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Do Perturbed Epithelial-Mesenchymal Interactions Drive Early Stages of Carcinogenesis?

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Annual rept. 1 Apr 2002-31 Mar 2003

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This application should be considered in the context of the competing theories of carcinogenesis. The first is the somatic mutation theory which is based on two main premises the first, claims that the default state of cells in metazoa is quiescence, and the second posits that cancer is the result of the multistage process where successive mutations accumulate in a single target cell. Much was learned about genes expression under a variety of conditions. However, this aggressive effort failed to provide either an explanation for carcinogenesis or a rationale for effective therapies. The second theory is the tissue organization field theory of carcinogenesis. This theory has adopted two basic premises the first postulates that proliferation is the default state of all cells prokaryotes to metazoa, and the second states that tissues stroma or epithelium, or both are the targets of carcinogens. The first aim tests whether the primary target of the carcinogenic agent nitrosometylurea is the epithelium, the stroma or both. Recombinants will be made where vehicle-treated stromal cells are recombined with epithelial cells from vehicle-treated and carcinogen-treated animals, and stromal cells from carcinogen-treated mammary fat pads are recombined with epithelial cells from vehicle-treated and carcinogen-treated animals. The second aim assesses histoarchitecture changes in the mammary gland in the tissue recombinants developed in Aim 1. Finally, the third aim documents molecular changes in epithelial and stromal pericellular matrices.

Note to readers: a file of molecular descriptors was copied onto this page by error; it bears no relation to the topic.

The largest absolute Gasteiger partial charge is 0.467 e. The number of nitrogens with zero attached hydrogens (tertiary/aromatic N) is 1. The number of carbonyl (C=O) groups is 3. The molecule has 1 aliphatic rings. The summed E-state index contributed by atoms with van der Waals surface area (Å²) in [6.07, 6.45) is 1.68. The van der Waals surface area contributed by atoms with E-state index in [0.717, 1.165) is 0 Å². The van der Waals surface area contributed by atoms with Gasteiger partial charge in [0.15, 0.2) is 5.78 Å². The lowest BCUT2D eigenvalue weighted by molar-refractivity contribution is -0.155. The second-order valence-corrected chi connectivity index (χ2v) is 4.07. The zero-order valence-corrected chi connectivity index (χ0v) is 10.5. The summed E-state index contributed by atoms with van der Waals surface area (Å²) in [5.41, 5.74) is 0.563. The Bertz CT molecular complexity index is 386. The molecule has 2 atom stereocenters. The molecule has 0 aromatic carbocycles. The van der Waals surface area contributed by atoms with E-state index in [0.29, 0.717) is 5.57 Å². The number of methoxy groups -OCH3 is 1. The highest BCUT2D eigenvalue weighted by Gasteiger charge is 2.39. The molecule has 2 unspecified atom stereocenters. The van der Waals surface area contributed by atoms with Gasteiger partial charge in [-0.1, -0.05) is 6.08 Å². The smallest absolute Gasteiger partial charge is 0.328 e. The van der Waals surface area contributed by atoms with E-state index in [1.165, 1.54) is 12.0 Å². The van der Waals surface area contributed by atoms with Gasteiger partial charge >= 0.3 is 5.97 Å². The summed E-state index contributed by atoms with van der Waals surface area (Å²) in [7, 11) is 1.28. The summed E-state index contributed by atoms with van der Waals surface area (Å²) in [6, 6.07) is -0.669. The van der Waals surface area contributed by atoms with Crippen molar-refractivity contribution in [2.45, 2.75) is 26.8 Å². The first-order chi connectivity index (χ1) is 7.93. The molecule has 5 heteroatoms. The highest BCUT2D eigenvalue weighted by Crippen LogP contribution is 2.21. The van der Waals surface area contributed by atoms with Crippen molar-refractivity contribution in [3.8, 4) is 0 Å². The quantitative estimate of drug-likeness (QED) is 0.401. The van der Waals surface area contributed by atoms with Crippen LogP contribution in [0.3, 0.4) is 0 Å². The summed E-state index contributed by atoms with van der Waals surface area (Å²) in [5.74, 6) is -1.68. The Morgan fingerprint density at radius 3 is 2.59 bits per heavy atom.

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  • Anatomy and Physiology
  • Medicine and Medical Research

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